Is Inability to Urinate an Emergency?

What can cause the inability to urinate?

The causes break down into two groups. In any case, though, your dog needs to see a veterinarian immediately.

Is Inability to Urinate an Emergency?

Urinary obstruction

One of them is urinary tract obstruction, either due to a blockage, inflammation or compression of the urethra. The problem behind this can be

  • urinary tract stones
  • tumors
  • urinary disease
  • prostate disease in male dogs …

Urinary retention

The other category involves what is referred to as functional urinary retention, caused by dysfunction, rather than an obstruction. This can be neurologic or systemic in nature.

Urinary retention refers to incomplete voiding of pee that is not caused by an obstruction. It can happen as a complication of:

  • urinary tract infection (UTI)
  • injury to the bladder or urethra
  • or dysfunction of the muscles coordinating peeing

Systemic causes can include:

  • electrolyte disturbances
  • Cushing’s disease

A dog unable to empty their bladder is an emergency

Balloon pop from overinflation. Image Science Amino

Other complications

Urine buildup can lead to kidney failure, electrolyte issues or bladder rupture. All of these things can be fatal.

A dog straining to urinate might actually look like a constipated dog, hunching over while urinating.


Signs to watch for, other than difficulty urinating, include:

  • distended bladder
  • unproductive attempts to urinate
  • weak urine stream
  • urine leakage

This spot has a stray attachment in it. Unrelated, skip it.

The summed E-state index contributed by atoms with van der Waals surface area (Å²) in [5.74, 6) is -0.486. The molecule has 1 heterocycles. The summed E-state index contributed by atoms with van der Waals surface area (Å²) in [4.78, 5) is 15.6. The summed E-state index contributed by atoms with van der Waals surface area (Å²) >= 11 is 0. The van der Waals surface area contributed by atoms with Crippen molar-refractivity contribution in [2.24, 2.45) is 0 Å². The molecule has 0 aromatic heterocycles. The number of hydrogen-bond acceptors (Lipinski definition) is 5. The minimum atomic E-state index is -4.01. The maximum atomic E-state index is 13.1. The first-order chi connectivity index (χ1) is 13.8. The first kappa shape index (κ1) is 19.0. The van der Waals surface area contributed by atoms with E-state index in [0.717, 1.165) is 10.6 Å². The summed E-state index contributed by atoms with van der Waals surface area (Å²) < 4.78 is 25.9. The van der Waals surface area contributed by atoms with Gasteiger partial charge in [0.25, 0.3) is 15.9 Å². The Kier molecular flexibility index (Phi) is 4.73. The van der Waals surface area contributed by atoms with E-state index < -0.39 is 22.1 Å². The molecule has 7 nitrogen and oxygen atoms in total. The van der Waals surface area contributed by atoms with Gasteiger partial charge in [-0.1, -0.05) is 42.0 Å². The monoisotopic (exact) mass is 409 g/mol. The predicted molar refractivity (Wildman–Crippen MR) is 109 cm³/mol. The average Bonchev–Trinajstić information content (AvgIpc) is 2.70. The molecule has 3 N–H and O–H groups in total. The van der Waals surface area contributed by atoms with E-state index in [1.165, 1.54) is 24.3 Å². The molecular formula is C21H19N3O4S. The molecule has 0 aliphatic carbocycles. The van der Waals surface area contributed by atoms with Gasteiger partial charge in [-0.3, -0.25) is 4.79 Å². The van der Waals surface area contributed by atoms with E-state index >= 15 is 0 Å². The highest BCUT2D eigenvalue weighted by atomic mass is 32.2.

• blood in urine
  • loss of appetite
  • lethargy
  • vomiting
  • pain

Related articles:
Dog Symptoms: When Is It an Emergency?

Further reading:
Urinary Obstruction in Dogs
Inability to Urinate in Dogs

Categories: EmergenciesInability to urinateSymptoms

Tags: :

Jana Rade

I am a graphic designer, dog health advocate, writer, and author. Jasmine, the Rottweiler of my life, was the largest female from her litter. We thought we were getting a healthy dog. Getting a puppy from a backyard breeder was our first mistake. Countless veterinary visits without a diagnosis or useful treatment later, I realized that I had to take Jasmine's health care in my own hands. I learned the hard way that merely seeing a vet is not always enough. There is more to finding a good vet than finding the closest clinic down the street. And, sadly, there is more to advocating for your dog's health than visiting a veterinarian. It should be enough, but it often is not. With Jasmine, it took five years to get a diagnosis. Unfortunately, other problems had snowballed for that in the meantime. Jasmine's health challenges became a crash course in understanding dog health issues and how to go about getting a proper diagnosis and treatment. I had to learn, and I had to learn fast. Helping others through my challenges and experience has become my mission and Jasmine's legacy. I now try to help people how to recognize and understand signs of illness in their dogs, how to work with their veterinarian, and when to seek a second opinion. My goal is to save others the steep curve of having to learn things the hard way as I did. That is the mission behind my blog and behind my writing. That is why I wrote Symptoms to Watch for in Your Dog, which has turned out being an award-winning guide to dog owners. What I'm trying to share encompasses 20 years of experience.

Share your thoughts